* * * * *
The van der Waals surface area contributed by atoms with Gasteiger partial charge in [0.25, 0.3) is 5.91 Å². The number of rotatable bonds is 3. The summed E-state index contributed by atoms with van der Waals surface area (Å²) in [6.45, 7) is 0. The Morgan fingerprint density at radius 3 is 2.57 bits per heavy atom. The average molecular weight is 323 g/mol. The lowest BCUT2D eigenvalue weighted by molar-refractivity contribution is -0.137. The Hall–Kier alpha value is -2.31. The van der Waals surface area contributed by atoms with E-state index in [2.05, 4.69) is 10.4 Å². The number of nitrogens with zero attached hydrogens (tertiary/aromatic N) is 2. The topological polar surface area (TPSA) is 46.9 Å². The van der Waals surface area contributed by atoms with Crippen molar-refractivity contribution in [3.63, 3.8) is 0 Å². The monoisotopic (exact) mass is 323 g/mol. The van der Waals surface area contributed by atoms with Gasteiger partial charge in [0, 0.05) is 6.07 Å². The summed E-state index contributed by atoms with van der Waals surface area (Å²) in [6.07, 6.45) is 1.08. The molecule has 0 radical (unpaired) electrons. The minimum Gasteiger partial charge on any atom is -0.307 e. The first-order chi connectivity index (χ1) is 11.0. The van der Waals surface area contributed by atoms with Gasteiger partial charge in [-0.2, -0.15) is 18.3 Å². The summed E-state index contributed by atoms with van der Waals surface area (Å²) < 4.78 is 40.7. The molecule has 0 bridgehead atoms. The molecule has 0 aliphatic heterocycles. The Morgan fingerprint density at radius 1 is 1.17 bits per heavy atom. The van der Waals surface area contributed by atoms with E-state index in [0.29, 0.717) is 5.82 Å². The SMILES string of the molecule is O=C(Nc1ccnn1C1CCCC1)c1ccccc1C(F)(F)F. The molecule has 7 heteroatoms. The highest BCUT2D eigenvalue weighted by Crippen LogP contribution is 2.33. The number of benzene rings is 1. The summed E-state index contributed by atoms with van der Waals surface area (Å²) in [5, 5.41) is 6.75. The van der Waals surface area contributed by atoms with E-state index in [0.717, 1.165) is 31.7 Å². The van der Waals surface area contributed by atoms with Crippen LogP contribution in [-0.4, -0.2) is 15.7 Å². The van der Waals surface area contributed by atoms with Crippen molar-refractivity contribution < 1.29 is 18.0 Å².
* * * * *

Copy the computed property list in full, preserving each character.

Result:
The van der Waals surface area contributed by atoms with Gasteiger partial charge in [0.25, 0.3) is 5.91 Å². The number of rotatable bonds is 3. The summed E-state index contributed by atoms with van der Waals surface area (Å²) in [6.45, 7) is 0. The Morgan fingerprint density at radius 3 is 2.57 bits per heavy atom. The average molecular weight is 323 g/mol. The lowest BCUT2D eigenvalue weighted by molar-refractivity contribution is -0.137. The Hall–Kier alpha value is -2.31. The van der Waals surface area contributed by atoms with E-state index in [2.05, 4.69) is 10.4 Å². The number of nitrogens with zero attached hydrogens (tertiary/aromatic N) is 2. The topological polar surface area (TPSA) is 46.9 Å². The van der Waals surface area contributed by atoms with Crippen molar-refractivity contribution in [3.63, 3.8) is 0 Å². The monoisotopic (exact) mass is 323 g/mol. The van der Waals surface area contributed by atoms with Gasteiger partial charge in [0, 0.05) is 6.07 Å². The summed E-state index contributed by atoms with van der Waals surface area (Å²) in [6.07, 6.45) is 1.08. The molecule has 0 radical (unpaired) electrons. The minimum Gasteiger partial charge on any atom is -0.307 e. The first-order chi connectivity index (χ1) is 11.0. The van der Waals surface area contributed by atoms with Gasteiger partial charge in [-0.2, -0.15) is 18.3 Å². The summed E-state index contributed by atoms with van der Waals surface area (Å²) < 4.78 is 40.7. The molecule has 0 bridgehead atoms. The molecule has 0 aliphatic heterocycles. The Morgan fingerprint density at radius 1 is 1.17 bits per heavy atom. The van der Waals surface area contributed by atoms with E-state index in [0.29, 0.717) is 5.82 Å². The SMILES string of the molecule is O=C(Nc1ccnn1C1CCCC1)c1ccccc1C(F)(F)F. The molecule has 7 heteroatoms. The highest BCUT2D eigenvalue weighted by Crippen LogP contribution is 2.33. The number of benzene rings is 1. The summed E-state index contributed by atoms with van der Waals surface area (Å²) in [5, 5.41) is 6.75. The van der Waals surface area contributed by atoms with E-state index in [0.717, 1.165) is 31.7 Å². The van der Waals surface area contributed by atoms with Crippen LogP contribution in [-0.4, -0.2) is 15.7 Å². The van der Waals surface area contributed by atoms with Crippen molar-refractivity contribution < 1.29 is 18.0 Å².